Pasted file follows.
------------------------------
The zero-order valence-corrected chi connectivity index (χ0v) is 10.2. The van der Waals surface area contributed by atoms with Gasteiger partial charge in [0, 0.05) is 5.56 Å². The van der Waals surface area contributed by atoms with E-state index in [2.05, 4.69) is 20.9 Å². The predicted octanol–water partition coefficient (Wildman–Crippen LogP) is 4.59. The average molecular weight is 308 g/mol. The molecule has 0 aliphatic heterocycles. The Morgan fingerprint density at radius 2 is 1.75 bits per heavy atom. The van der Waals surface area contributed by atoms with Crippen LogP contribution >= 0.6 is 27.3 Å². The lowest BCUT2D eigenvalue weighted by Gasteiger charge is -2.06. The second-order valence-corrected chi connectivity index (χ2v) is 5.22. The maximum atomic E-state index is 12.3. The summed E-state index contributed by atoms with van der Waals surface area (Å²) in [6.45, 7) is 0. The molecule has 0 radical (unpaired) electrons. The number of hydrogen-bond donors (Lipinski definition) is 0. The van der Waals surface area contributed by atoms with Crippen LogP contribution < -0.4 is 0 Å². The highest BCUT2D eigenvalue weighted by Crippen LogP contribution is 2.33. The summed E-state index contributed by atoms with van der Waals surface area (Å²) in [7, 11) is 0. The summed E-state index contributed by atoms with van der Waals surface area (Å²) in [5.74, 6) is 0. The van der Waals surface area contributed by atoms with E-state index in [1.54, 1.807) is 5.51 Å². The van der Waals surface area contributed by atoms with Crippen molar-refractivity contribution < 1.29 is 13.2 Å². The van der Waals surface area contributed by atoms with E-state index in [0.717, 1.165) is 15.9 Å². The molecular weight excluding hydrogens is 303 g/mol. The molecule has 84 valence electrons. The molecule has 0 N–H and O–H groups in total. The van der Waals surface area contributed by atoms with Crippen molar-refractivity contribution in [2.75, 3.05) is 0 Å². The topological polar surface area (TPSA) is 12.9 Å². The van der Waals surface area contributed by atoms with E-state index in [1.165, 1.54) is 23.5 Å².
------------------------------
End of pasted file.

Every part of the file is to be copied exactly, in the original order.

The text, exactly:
The zero-order valence-corrected chi connectivity index (χ0v) is 10.2. The van der Waals surface area contributed by atoms with Gasteiger partial charge in [0, 0.05) is 5.56 Å². The van der Waals surface area contributed by atoms with E-state index in [2.05, 4.69) is 20.9 Å². The predicted octanol–water partition coefficient (Wildman–Crippen LogP) is 4.59. The average molecular weight is 308 g/mol. The molecule has 0 aliphatic heterocycles. The Morgan fingerprint density at radius 2 is 1.75 bits per heavy atom. The van der Waals surface area contributed by atoms with Crippen LogP contribution >= 0.6 is 27.3 Å². The lowest BCUT2D eigenvalue weighted by Gasteiger charge is -2.06. The second-order valence-corrected chi connectivity index (χ2v) is 5.22. The maximum atomic E-state index is 12.3. The summed E-state index contributed by atoms with van der Waals surface area (Å²) in [6.45, 7) is 0. The molecule has 0 radical (unpaired) electrons. The number of hydrogen-bond donors (Lipinski definition) is 0. The van der Waals surface area contributed by atoms with Crippen LogP contribution < -0.4 is 0 Å². The highest BCUT2D eigenvalue weighted by Crippen LogP contribution is 2.33. The summed E-state index contributed by atoms with van der Waals surface area (Å²) in [7, 11) is 0. The summed E-state index contributed by atoms with van der Waals surface area (Å²) in [5.74, 6) is 0. The van der Waals surface area contributed by atoms with E-state index in [1.54, 1.807) is 5.51 Å². The van der Waals surface area contributed by atoms with Crippen molar-refractivity contribution < 1.29 is 13.2 Å². The van der Waals surface area contributed by atoms with E-state index in [0.717, 1.165) is 15.9 Å². The molecular weight excluding hydrogens is 303 g/mol. The molecule has 84 valence electrons. The molecule has 0 N–H and O–H groups in total. The van der Waals surface area contributed by atoms with Crippen molar-refractivity contribution in [2.75, 3.05) is 0 Å². The topological polar surface area (TPSA) is 12.9 Å². The van der Waals surface area contributed by atoms with E-state index in [1.165, 1.54) is 23.5 Å².